Faking It


My guitar and I went to a “jam session” Sunday night. About ten of us gathered with a variety of instruments to play and sing our hearts out. We did some songs we all knew, and some songs some of us knew and the rest of us followed along the best we could. It was fun.

At one point, another guitarist asked me a couple questions about how to play certain chord variations, and even though I’d just played through the lines in question, I had to say I don’t know. See, I’ve got no training. I just play. When I need a new chord for a song I want to play, I learn it, and when I’m in the midst of playing in a jam session and need a note or chord I don’t know, I fake it. (Apparently, I fake it reasonably well. They think I can play! Ha!)

You know, that moment when I was asked the how-to questions, I got a familiar feeling… It was that same feeling that dances through my writer’s heart with unfortunate frequency:

I’m a hack. A poser. I don’t know what I’m doing.

It’s not exactly a pleasant feeling, but you know, last night it dissipated when I laughed and admitted I didn’t have a clue. I just make music. I just have fun playing songs.

For me, writing’s the same: I’ve no training–not the official kind, anyway. I just write. I just have fun telling stories and playing with words. And when that scary, kinda-embarrassing feeling comes around–that feeling of being a total hack just hiding out amongst real writers and hoping not to be noticed–I try to laugh, acknowledge the truth in it, and keep right on faking it writing.

Is this how it is for other writers? I know I’ve heard authors expressing similar feelings even after they’ve had a book published (or several books). So, maybe it’s normal. And maybe it doesn’t go away. And maybe, if I twist it around a bit, it might even be a good thing…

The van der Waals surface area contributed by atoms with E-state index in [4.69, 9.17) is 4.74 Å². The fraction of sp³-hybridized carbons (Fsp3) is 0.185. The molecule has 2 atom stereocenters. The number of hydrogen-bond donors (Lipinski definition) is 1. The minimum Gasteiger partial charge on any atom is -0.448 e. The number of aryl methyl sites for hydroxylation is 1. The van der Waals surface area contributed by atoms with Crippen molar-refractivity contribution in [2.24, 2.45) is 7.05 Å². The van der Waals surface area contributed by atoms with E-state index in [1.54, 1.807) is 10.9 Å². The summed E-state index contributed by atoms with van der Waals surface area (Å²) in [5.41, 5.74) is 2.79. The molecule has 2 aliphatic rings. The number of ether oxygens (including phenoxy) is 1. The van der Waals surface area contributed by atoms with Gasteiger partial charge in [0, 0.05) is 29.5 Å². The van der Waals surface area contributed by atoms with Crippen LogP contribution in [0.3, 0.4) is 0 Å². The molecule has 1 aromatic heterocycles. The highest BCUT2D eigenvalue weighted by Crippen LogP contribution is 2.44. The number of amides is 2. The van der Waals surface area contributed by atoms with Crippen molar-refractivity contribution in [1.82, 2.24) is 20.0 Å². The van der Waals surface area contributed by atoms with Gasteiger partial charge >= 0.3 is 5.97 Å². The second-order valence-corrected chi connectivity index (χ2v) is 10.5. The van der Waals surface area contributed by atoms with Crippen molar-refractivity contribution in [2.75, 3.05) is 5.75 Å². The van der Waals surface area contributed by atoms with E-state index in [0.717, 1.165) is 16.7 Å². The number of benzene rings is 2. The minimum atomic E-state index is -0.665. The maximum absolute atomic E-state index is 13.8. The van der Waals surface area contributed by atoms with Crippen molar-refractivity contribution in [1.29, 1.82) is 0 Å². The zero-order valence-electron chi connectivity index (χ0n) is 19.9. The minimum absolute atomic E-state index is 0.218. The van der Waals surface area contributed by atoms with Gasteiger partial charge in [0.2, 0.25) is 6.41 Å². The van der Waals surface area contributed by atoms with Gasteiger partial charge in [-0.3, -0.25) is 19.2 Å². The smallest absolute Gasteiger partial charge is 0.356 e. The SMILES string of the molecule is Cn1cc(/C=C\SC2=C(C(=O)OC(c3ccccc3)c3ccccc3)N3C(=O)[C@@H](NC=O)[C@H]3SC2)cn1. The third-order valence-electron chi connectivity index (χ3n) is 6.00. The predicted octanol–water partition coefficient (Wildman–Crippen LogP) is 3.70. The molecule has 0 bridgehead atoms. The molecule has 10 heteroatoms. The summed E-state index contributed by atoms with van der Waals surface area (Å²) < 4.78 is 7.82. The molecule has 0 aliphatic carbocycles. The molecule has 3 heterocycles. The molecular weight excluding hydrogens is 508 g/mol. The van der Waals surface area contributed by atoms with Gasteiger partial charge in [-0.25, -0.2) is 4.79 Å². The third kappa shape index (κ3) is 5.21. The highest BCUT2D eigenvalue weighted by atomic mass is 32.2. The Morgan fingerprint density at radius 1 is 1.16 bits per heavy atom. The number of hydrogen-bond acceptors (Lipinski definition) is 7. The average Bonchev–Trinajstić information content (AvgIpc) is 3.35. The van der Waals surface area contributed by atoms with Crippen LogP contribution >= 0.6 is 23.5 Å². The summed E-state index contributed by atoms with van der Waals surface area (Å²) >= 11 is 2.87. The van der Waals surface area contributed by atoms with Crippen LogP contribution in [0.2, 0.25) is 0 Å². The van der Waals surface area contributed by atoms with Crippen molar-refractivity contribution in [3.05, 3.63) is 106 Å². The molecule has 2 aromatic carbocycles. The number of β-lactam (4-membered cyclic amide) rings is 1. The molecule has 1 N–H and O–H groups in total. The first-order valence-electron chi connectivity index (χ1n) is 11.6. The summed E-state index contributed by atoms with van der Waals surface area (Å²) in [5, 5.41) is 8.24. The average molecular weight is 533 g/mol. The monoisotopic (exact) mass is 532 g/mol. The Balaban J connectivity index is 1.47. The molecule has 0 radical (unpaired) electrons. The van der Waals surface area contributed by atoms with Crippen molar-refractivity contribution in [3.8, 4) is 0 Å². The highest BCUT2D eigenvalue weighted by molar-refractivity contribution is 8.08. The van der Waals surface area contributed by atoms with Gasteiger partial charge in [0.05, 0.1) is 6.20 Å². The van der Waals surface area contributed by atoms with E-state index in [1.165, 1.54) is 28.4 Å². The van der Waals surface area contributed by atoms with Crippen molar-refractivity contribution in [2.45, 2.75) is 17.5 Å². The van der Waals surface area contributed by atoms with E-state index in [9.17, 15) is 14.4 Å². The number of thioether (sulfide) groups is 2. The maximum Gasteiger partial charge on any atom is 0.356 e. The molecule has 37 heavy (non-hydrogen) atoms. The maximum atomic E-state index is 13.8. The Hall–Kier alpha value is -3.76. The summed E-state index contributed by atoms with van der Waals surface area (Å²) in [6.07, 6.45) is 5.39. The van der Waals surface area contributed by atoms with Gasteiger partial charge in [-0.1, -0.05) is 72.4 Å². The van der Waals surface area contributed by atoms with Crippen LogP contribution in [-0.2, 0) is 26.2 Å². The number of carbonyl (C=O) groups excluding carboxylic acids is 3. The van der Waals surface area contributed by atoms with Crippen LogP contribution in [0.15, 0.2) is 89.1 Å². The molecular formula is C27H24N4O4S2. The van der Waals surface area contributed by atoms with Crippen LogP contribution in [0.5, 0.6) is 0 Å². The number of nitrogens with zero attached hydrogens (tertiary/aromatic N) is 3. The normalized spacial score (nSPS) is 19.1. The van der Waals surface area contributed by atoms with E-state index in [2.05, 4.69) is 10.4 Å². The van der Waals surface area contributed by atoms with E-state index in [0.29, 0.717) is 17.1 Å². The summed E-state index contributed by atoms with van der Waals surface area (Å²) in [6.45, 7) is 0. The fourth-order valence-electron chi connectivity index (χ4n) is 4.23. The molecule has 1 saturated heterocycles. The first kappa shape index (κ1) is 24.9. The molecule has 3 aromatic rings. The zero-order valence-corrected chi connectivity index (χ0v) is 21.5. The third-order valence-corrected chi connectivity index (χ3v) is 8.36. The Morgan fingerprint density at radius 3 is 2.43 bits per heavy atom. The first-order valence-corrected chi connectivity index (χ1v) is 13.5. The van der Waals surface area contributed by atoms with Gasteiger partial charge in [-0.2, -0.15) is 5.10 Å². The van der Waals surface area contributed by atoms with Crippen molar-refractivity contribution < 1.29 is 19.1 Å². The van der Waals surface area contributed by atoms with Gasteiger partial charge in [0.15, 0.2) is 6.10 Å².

If I acknowledge I’m a poser, fumbling along in my creative efforts, maybe what I’m really discovering is this:

There’s no definitive Right Way of doing this creativity thing

Sure, some music theory and grammar lessons will serve me well, and I’m not for a second knocking the value of LEARNING NEW STUFF to help me grow as a musician or as a writer.

But here’s the thing: If  (1) I’m having fun creating, (2) I’m creating something that communicates what I want it to, and (3) it’s not excruciating for others to sit through, then faking it is okay. It’s good, even, because it keeps me writing, keeps me making music, when I might otherwise give up and hide under a table. (Is this a time when fake-it-’til-ya-make-it is a totally valid philosophy? ;) )

I don’t have to be perfect. I don’t have to do things someone else’s way, or some imaginary “right way”. I just need to create. Learn and grow and experiment and try, but never stop creating.

What do you think about this? Can you relate at all?

Peace… :)


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14 thoughts on “Faking It

    1. Shari Green Post author

      Thanks, Carol Anne. It really is good to know we’re not alone in the challenges/struggles! So many kindred spirits in the writing community… :)

  1. Kristin Butcher

    Who makes the rules? And besides, rules are made to be broken. It’s only a rule until something better comes along. Learn the basics, yes, but then fly.

  2. Chris

    Great post! I fake play/sing but I prefer to call it Confident Improvisation LOL
    I love this quote:
    In his 90’s, cellist Pablo Casals was asked why he still practiced 4-5 hours a day. He replied: “Because I believe I am making progress.”